Date: 05/17/19 05:58
Re: Recent Downunder Images
Author: AussieGWAdriver

jmt Wrote:
-------------------------------------------------------
> Were you involved in the testing of US built
> GT46C-ACe last Weekend?
>
> Photos of GWB102 at Crystal Brook are circulating
> on Facebook
> https://www.facebook.com/portaugustatrains/photos/
> pcb.587524395092809/587524278426154/?type=3&theate
> r
>
> Also
> https://www.facebook.com/portaugustatrains/photos/
> pb.331679430677308.-2207520000.1557748452./5888245
> 84962790/?type=3&theater
>  

Not me as I was on an Adelaide to Darwin run and return. Pt. Augusta based drivers were used for the testing.

Justin



Date: 05/17/19 05:59
Re: Recent Downunder Images
Author: AussieGWAdriver

King_Coal Wrote:
-------------------------------------------------------
> Great bunch of photos! So much to see. Thanks for
> sharing. Feel free to elaborate about what you are
> showing us in the photos.
>
Thanks and I will try to do more info on future photos.

Cheers,
Justin  



Date: 05/17/19 06:02
Re: Recent Downunder Images
Author: AussieGWAdriver

erielackawanna Wrote:
-------------------------------------------------------
> Lots of neat variety... educational for me. I had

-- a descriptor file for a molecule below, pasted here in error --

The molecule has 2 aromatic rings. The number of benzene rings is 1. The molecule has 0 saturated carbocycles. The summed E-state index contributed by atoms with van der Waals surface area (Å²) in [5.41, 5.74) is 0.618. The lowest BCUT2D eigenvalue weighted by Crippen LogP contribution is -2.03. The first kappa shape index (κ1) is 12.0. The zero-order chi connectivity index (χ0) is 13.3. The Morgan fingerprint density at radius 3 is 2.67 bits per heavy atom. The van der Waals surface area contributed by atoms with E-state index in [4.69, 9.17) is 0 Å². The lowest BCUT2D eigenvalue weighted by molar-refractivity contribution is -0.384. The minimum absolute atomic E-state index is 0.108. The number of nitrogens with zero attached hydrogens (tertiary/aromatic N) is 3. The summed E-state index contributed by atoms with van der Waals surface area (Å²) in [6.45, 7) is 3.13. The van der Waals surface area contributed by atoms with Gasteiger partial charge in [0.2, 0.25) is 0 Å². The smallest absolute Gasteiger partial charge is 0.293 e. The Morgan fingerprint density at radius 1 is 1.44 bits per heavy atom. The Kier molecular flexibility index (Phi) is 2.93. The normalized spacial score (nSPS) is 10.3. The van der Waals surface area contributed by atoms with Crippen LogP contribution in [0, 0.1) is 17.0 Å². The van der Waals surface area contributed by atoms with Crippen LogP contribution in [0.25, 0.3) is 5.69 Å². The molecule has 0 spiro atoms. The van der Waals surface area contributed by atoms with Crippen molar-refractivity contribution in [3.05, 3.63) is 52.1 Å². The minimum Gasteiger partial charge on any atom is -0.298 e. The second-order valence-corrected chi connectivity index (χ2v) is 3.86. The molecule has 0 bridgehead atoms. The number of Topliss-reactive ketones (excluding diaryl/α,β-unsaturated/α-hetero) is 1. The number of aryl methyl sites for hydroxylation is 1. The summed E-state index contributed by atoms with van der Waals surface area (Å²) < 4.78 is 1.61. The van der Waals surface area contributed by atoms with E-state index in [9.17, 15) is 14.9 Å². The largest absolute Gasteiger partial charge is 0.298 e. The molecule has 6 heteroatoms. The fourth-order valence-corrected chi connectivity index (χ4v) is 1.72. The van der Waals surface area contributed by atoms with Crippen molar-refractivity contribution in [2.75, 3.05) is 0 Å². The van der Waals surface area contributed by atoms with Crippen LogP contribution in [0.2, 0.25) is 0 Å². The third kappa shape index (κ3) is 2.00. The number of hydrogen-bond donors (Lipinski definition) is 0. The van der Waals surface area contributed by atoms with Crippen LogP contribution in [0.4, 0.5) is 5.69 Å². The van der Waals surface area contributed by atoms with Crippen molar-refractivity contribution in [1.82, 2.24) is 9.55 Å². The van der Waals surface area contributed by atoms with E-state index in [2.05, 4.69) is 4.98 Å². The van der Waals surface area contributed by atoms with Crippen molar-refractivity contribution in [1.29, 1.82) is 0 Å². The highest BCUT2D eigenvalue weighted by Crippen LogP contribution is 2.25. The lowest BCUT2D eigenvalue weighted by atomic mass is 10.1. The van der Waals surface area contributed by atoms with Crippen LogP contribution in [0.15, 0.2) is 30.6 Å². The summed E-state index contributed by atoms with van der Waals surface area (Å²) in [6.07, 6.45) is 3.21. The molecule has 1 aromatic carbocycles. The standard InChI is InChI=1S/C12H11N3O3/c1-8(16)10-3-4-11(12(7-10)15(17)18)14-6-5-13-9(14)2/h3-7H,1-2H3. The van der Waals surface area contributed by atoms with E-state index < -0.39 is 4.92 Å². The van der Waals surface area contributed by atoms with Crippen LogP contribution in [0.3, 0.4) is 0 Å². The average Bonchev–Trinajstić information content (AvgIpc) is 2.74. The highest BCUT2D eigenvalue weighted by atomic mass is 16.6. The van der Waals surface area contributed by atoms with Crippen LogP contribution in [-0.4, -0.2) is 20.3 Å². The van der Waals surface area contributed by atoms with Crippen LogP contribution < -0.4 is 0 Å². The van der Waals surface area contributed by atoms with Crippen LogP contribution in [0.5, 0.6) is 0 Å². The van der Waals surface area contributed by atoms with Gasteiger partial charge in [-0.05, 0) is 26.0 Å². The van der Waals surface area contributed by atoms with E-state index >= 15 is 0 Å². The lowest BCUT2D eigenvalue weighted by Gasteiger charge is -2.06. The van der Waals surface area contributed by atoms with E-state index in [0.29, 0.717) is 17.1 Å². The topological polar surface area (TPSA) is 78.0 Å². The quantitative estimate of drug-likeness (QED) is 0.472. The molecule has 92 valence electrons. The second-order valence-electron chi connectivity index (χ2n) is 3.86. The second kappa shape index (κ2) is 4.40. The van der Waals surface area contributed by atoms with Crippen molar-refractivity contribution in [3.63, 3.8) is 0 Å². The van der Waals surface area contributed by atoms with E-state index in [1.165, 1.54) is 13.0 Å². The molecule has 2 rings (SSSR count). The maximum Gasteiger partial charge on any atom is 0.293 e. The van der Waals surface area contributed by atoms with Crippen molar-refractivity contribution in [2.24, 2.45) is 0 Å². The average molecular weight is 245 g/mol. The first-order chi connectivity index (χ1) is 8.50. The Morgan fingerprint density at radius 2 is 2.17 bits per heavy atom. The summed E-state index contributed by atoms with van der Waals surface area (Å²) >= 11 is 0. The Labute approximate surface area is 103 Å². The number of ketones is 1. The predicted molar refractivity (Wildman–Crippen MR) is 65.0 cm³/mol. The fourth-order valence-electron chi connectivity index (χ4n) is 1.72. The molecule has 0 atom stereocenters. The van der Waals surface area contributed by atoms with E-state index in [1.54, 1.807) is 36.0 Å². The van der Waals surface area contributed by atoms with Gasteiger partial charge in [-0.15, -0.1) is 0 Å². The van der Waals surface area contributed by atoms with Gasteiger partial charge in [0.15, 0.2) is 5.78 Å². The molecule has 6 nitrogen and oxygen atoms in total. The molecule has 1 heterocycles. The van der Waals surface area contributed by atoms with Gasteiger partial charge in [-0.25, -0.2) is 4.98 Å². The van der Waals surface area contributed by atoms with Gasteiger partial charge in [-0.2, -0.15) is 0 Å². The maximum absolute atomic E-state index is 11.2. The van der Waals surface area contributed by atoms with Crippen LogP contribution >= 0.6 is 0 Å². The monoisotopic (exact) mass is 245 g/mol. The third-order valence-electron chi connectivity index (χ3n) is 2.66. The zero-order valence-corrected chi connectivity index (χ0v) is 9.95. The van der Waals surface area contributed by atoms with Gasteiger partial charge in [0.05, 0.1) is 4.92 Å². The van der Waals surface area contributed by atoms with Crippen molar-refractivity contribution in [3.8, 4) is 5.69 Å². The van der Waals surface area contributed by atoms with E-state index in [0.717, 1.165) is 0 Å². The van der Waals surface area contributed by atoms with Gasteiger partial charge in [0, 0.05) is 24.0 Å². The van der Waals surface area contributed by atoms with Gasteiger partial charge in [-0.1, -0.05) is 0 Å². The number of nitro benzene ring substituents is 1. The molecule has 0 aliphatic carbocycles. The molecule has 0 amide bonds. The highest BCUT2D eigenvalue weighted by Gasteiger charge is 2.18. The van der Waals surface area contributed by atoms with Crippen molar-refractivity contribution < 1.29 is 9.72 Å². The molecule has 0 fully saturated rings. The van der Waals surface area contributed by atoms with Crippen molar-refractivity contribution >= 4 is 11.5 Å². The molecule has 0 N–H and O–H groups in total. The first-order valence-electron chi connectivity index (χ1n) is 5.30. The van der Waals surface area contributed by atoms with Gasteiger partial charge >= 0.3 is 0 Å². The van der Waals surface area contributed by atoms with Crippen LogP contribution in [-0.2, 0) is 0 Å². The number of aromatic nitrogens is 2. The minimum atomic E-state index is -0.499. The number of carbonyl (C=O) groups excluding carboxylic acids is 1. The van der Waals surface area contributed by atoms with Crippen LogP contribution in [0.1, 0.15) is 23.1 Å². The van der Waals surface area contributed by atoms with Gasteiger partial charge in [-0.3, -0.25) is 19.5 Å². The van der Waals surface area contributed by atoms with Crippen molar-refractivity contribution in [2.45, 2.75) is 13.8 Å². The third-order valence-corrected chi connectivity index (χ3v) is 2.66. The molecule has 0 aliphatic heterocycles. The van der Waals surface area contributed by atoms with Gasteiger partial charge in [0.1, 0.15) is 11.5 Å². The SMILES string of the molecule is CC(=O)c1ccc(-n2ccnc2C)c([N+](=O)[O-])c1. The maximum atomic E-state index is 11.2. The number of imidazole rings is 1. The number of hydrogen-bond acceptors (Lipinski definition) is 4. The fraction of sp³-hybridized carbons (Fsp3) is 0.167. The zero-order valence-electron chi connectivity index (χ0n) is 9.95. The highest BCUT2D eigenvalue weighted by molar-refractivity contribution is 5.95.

> thought with the bulldogs gone the time to go
> there was also done. Now you got me wanting to
> head down there for this stuff.

Thanks and the Bulldogs are still alive and well with SSR running them on both broad and standard gauge in Victoria and in NSW on the SG.

Genesee & Wyoming still has four Bulldogs in active duty - GM37, CLF6, CLP14 and CLP17.

Cheers,
Justin



Date: 05/17/19 06:23
Re: Recent Downunder Images
Author: AussieGWAdriver

Thanks everyone.

I am back home as I was in Darwin after working one of these relay jobs to Darwin and then back to Adelaide.

Thanks jmt for the explanation of how Australia's railways work in terms of access etc.

For Genesee and Wyoming on relay working there is four drivers. We work as a pair and do 8 hour rotations - 8 hours up front then 8 hours in the crew van then 8 up front again etc for a maximum length of 54 hours. This will allow us to get from Adelaide to Darwin which is around 2960km (1838 miles). The trip generally takes around 48 hours and once in Darwin we must book off duty at motel for a minimum of 12 hours then do it all again back home. The whole trip away is 5-6 days.

We do other local work like grain trains etc with the shift lengths being rostered for normally 10 hours but 12 is the limit.

Photo 1: The crew van on my last relay job earlier this week. It was originally built as Club Car No.3 in 1970 for the Victorian & South Australian Railways for The Overland passenger train which runs between Adelaide and Melbourne. It was converted into a crew car in 2011/2012. All eight of GWA's crew vans, ADFY1-ADFY7 and ECA98 are fitted with through MU and brake pipe connections to allow them to run with locomotives powering on either side, The ADFY's also have ECP braking fitted for use on likewise equipped trains.

Photo 2: End of crew car ADFY7 showing the MU and brake hose connections.

Photo 3: Kitchen area of an ADFY crew van.

Cheers,
Justin

 








Date: 05/17/19 12:58
Re: Recent Downunder Images
Author: norm1153

Very informative posting, and photos.  Thank you!  Brings more details about RR life in Australia.